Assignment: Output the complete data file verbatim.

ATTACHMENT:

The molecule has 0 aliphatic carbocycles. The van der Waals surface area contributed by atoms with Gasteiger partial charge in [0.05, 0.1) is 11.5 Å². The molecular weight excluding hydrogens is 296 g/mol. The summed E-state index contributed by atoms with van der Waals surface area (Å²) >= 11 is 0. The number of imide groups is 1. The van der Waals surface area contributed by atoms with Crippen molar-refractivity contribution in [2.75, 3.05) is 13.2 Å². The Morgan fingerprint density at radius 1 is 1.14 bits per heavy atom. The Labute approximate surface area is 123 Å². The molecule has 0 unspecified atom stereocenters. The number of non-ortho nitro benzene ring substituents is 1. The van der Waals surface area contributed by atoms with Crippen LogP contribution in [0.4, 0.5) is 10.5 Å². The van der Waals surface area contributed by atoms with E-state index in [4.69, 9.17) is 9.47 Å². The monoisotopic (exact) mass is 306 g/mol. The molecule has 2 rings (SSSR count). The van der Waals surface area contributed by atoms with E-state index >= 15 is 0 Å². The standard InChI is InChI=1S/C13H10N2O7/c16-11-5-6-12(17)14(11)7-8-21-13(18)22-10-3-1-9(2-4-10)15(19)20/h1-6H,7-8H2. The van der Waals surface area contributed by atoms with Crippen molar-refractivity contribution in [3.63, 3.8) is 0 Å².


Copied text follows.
The molecule has 0 aliphatic carbocycles. The van der Waals surface area contributed by atoms with Gasteiger partial charge in [0.05, 0.1) is 11.5 Å². The molecular weight excluding hydrogens is 296 g/mol. The summed E-state index contributed by atoms with van der Waals surface area (Å²) >= 11 is 0. The number of imide groups is 1. The van der Waals surface area contributed by atoms with Crippen molar-refractivity contribution in [2.75, 3.05) is 13.2 Å². The Morgan fingerprint density at radius 1 is 1.14 bits per heavy atom. The Labute approximate surface area is 123 Å². The molecule has 0 unspecified atom stereocenters. The number of non-ortho nitro benzene ring substituents is 1. The van der Waals surface area contributed by atoms with Crippen LogP contribution in [0.4, 0.5) is 10.5 Å². The van der Waals surface area contributed by atoms with E-state index in [4.69, 9.17) is 9.47 Å². The monoisotopic (exact) mass is 306 g/mol. The molecule has 2 rings (SSSR count). The van der Waals surface area contributed by atoms with E-state index >= 15 is 0 Å². The standard InChI is InChI=1S/C13H10N2O7/c16-11-5-6-12(17)14(11)7-8-21-13(18)22-10-3-1-9(2-4-10)15(19)20/h1-6H,7-8H2. The van der Waals surface area contributed by atoms with Crippen molar-refractivity contribution in [3.63, 3.8) is 0 Å².